Enabling Aging Parents to Age In Place

Adult children caring for aging parents can feel more confident and less burdened if they know what to expect. This primer on slow medicine and how to help them age in place can help.

The principles of “aging in place” and Dr. Dennis McCullough’s “slow medicine” can help adult children get unstuck from difficult relational issues when caring for aging parents.

age in place article cover image

Age in Place: What Those Caring for Aging Parents Should Know

Aging in place is a movement to help aging parents stay in their homes for as long as possible.

To achieve this, adult children and their aging parents need to overcome the prevailing belief in society that discussing illness and death is akin to bringing it on. Like any other goal in life, aging in place requires forethought, planning, and discussion.

Age in Place: What Those Caring for Aging Parents Can Do

Adult children can initiate conversations with aging parents early on by asking them about their experience of aging and their view of the future.

They can research legal and financial planning that will help achieve the goals of everyone involved, instead of waiting for a crisis that can take choices away.

Adult children can research and understand communities like Beacon Hill that provide the services people need to age in place.

Slow Medicine: What Those Caring for Aging Parents Should Know

Adult children caring for aging parents need to understand how to prevent medical crises.

Slow medicine teaches that the current medical protocols in our society are often not in the best interests of the elderly. In most cases, they cater to the needs of doctors, insurers, and younger people.

The prevailing medical paradigm teaches that everything that can be tried should be tried at all costs. This ignores the fact that death is a natural part of life, and an individual is more than just an illness.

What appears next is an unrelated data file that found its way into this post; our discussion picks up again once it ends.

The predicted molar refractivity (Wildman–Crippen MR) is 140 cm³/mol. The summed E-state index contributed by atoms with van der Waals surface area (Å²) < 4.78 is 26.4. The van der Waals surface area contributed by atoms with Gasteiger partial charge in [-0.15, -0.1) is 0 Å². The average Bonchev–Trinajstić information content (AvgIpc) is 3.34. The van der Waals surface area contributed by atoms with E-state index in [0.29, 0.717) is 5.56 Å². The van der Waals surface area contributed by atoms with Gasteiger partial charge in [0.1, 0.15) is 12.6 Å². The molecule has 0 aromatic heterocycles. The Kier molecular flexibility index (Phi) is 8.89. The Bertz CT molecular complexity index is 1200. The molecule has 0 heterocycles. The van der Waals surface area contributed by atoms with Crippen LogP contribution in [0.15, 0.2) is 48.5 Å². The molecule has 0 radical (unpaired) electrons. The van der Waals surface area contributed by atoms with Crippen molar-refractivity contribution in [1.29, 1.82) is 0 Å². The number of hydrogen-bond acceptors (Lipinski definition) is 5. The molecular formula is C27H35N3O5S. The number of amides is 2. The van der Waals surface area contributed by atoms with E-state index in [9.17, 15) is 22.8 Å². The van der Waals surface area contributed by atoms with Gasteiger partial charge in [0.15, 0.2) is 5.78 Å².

Elderly individuals have needs unique to their age that are not taken into account in health care. For example, it can take an older adult twice as long to recover from a simple procedure than a person at mid-life. Yet insurers do not honor this.

Slow Medicine: What Adult Children Caring for Aging Parents Can Do

Slow medicine emphasizes developing a “Circle of Concern” – the friends, neighbors, adult children, doctors, nurses, and other support persons aging parents must rely upon to prevent crises and help them stay in their homes longer.

Adult children can help this type of trust develop over time by starting a conversation about health care early on and listening instead of pushing. Aging parents will be more likely to confide in adult children and doctors if they see them as collaborators and not dictators who will push difficult and taxing medical procedures on them.

When an elderly parent complains of being tired or slowing down, adult children need not tell their parents that he or she is “giving in” or “giving up.” Adult children need to accept the facts of aging.

Aging parents have slowed down cognitively. There may be hearing and vision loss. They are more apt to withdraw than to open up in a crowd of visitors. Adult children may need to spend one-on-one time with each parent to truly understand what is going on.

If adult children understand what to expect practically and medically, the latter part of their aging parents’ lives can be a healing time of connection, rather than a terrible burden being carried by an adult child alone. Slow medicine and aging in place resources can help.